Unverified Misreporting on Libya - by Stephen Lendman
America's media, Britain's state-controlled BBC, other Western sources, and Al Jazeera are spreading unverified or false reports on Libya's uprising.
On February 25, writer Madhi Darius Nazemroaya, a Middle East/Central Asian specialist, based on reliable in-country contacts, headlined an important article, "Libya: Is Washington Pushing for Civil War to Justify a US-NATO Military Intervention?"
Access it through the following link:
For greater readership, this article covers key information in it. Its entirety explains much about what's ongoing - what major media accounts misreport or suppress, especially television reaching large audiences, presenting distorted managed news. It shouldn't surprise. Representing powerful interests, carefully filtered sanitized reporting substitutes for the real kind.
Gaddafi indisputably is despotic, governing by "fear and cronyism," treating Libya as his "private estate," and spawning "an entire hierarchy of corrupt officials," disdainful of popular interests.
Nonetheless, something is "(r)otten in the so-called 'Jamahiriya' (state of the masses) of Libya." Popular anger is justified and real. At issue is whether it's spontaneous or externally generated, and, if so, by whom and for what reasons.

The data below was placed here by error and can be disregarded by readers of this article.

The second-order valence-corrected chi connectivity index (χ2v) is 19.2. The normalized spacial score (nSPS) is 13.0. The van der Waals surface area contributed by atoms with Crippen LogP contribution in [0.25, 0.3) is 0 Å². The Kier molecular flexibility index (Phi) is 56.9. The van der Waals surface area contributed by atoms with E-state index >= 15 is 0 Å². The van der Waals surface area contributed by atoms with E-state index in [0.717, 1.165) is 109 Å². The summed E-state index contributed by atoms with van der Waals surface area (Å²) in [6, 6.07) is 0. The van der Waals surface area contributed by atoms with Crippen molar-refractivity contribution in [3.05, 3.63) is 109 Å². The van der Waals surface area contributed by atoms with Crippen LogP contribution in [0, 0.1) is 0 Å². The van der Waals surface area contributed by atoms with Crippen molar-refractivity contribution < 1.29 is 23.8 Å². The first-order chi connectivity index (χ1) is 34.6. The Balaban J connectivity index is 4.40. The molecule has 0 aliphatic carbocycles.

Western powers, especially America, gladly support despots. They only fall into disfavor by forgetting who's boss. Mubarak forgot. So did Gaddafi, long targeted for removal despite rapprochement with America and Western nations. As a result, in-country reports lack credibility without verifiable proof. Much of it is lacking.
At issue is removing an outlier while keeping his regime intact, one friendly to Washington and Western interests. Acquiescence assures support for the world's most ruthless tyrants. Straying gets them in trouble. Gaddafi strayed, leaving him vulnerable for removal.
Comparing Yugoslavia to Libya
In the 1990s, "pack (or) advocacy journalism" substituted for the real kind, including by promoting the 1999 US-led NATO war of aggression to complete Yugoslavia's long-planned balkanization, characterized as "humanitarian intervention," the same theme repeated now.
From March 24 - June 10, 1999, daily attacks were relentless. Around 600 aircraft flew about 3,000 sorties, dropping thousands of tons of ordinance as well as hundreds of ground-launched cruise missiles. Its ferocity to that time was unprecedented. Large numbers were killed, injured or displaced. Vast destruction was inflicted. Two million people lost their livelihoods, many their homes and communities, and for most their futures under military occupation.
Diana Johnstone's "Fools' Crusade: Yugoslavia, NATO and Western Delusions" remains the definitive Balkan wars history, explaining what Western media reports suppressed. For America and European powers, it was about deterring Slobodan Milosevic's "Greater Serbia" ambitions, a gross mischaracterization about 1990s events, culminating in naked aggression.
Libyan turmoil appears headed for a similar resolution, driven by unverified misreporting of events on the ground. In Yugoslavia, it was about removing Milosevic for a more accommodative replacement. In Libya, Gaddafi appears headed for the same fate, again by raw force, Washington's alternate "diplomacy," the same kind used to "liberate" Iraq and Afghanistan, destroying both countries, causing millions of deaths as well as vast devastation and despair.
Libyan Analysis in Bullet Points